Yes it was the weekend and yes we all went to this event because we love what we do. You could not find a more motivated bunch of communicators than those willing to take a whole day in a weekend and go off and talk shop.
The format of the day was an ‘unconference’ which puts the agenda in the (hairy) hands of the delegates.
— The IC Crowd (@theICcrowd) June 28, 2014
We kicked off with some fun ice breakers, which were appropriately designed around how we organise ourselves. As a large group we had to order ourselves by our first names in alphabet order, and then again by what time we each had to get up in the morning to be at the eBay offices in Richmond for 9.30am. Our organisation was a bit messy in places, and those completer finishers among us were squirming, but it was fun, and I joined a kuddle of Kates.
— Katie Macaulay (@Katie__Macaulay) June 28, 2014
The agenda was then decided by all of us, choosing topics we wanted to discuss. There was something for everyone and we then chose which discussions to join and headed off to the different rooms. The rule of two feet was applied – if you didn’t feel that you were benefitting from the discussion you were in, get up and politely leave in search of something that suited you better. I joined four discussions: How do you make HR comms cool?; From cascade to conversation; Authenticity in internal communication and Change communication.
So my top takeaway points from the event were:
1. We should all use the unconference style more
Interestingly there seemed to be only a couple of organisations taking this approach internally and one was a housing association that was using it both internally and externally, which I applaud. It may be a scary leap of faith to give people the power, but it really pays off.
There are huge benefits to this style of event:
1. You find out what people really think, they choose the agenda, they talk about what concerns them – that’s like gold dust to any organisation.
2. Bringing people together face-to-face is never a bad thing – sharing, learning, laughing and enjoying each other’s company is great for morale.
3. The sense of being free enough to move off to another discussion when the one you’ve joined isn’t interesting is really empowering. Sitting in a traditional style conference listening to someone talk about a topic in which you have no interest is draining. The unconference style lets you walk away without being rude, without heads turning. You can just leave and find a discussion where you get value and can add value.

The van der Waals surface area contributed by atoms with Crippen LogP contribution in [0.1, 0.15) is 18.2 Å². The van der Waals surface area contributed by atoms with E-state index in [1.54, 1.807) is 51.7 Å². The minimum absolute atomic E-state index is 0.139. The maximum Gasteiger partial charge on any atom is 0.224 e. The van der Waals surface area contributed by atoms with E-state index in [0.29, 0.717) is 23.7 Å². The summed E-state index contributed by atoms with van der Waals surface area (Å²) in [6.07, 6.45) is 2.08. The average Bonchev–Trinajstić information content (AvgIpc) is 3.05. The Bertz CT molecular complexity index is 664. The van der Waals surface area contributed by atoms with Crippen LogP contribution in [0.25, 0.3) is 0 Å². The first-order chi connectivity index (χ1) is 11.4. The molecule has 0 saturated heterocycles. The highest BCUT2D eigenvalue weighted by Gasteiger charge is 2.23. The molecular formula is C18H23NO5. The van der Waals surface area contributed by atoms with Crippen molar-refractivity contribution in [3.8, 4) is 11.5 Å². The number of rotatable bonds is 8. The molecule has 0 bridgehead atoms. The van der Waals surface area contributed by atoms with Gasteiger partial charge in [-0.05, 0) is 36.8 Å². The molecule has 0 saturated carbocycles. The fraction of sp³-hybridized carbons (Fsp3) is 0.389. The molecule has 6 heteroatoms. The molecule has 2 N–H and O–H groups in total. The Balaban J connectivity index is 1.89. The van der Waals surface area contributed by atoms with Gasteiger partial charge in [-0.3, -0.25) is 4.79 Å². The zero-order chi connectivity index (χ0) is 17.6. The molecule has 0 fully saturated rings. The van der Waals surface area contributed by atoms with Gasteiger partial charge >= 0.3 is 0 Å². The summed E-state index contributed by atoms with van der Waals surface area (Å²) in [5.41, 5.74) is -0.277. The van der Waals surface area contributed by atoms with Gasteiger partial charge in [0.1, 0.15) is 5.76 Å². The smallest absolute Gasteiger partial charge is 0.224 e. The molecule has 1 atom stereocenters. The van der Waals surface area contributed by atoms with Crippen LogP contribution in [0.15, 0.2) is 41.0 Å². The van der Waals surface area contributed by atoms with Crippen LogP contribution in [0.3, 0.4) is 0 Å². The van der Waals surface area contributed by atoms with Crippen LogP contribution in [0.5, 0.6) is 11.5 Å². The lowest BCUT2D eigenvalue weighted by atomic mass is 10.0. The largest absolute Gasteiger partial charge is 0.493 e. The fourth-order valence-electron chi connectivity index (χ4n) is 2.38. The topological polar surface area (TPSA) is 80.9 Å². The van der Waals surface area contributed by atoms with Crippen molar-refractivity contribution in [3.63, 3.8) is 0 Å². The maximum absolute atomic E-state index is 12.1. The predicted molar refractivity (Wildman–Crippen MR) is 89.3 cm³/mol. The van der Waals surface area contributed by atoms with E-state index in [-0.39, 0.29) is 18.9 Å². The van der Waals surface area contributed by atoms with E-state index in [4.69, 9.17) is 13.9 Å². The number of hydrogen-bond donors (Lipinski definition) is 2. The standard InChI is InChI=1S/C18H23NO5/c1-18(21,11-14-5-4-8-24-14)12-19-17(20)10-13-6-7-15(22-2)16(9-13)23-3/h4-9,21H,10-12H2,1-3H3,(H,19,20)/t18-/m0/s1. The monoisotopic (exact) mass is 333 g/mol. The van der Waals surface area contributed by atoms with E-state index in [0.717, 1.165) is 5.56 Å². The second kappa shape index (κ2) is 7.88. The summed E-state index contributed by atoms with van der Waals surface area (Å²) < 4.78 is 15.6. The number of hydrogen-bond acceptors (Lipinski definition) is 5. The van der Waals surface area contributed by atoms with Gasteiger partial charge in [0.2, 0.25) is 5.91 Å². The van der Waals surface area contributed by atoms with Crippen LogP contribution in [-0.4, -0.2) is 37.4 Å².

2. An organisation that listens more can be a better organisation
There were numerous examples of this through the day:
1. Reverse mentoring where junior employees mentor more senior colleagues about areas such as social media was a great idea.
2. One organisation has a very specific way of remembering the rest of the business during every meeting they have. They always make sure there’s an empty chair at the meeting. It represents everyone else who can’t be in the meeting, the customer services team, the front line staff and more. It prompts the people in the meeting to think about others and what they would think if they were there. An empty chair maybe a little odd for some, but it works for them, and helps them to be mindful. There may be some other symbol in different organisations which reminds people to be mindful of what others may think of their decisions.
3. Enterprise social networks (ESNs) and open employee websites are fantastic for sharing, collaborating and listening to the sentiment in a business. But they can never replace good old-fashioned face-to-face conversations. Face-to-face conversations enable us to ‘listen’ at a much deeper level and so much more effectively. We pick up on body language and other social cues that are lost through online media. ESNs do not replace other channels, they add to them and bring value in their own way.
3. Almost all business disasters link back to a failure to communicate
If you show your leaders what could happen if they don’t communicate, that’s a sure way to get your business leaders to sit up and take notice of what communication can do. There are countless examples of where a failure of communication somewhere in a business has led to problems of all shapes and sizes.
Two high-profile examples are:
- The government’s failure to listen to people’s worries and answer their fears led to a reduction in the take up of the MMR and confusion around who to trust on the issue.
- Regarding the shocking case of Savile and Operation Yewtree it’s cited that ‘there were a number of organisational failures which allowed him to continue unchallenged’. If victims and employees felt able to speak out and be listened to perhaps Savile would have been found out far sooner.
Of course the comms team is also there to respond and communicate in overdrive when a crisis hits. The better prepared, more open your organisation is and the stronger your internal relationships are, the better an organisation will fare during a crisis.
There are some great examples of the good, the bad and the ugly in this article.
CIPR Inside is one of my clients, and so I’m blogging about each of the four topics I joined on the CIPR Inside blog and you can read the detail of those here.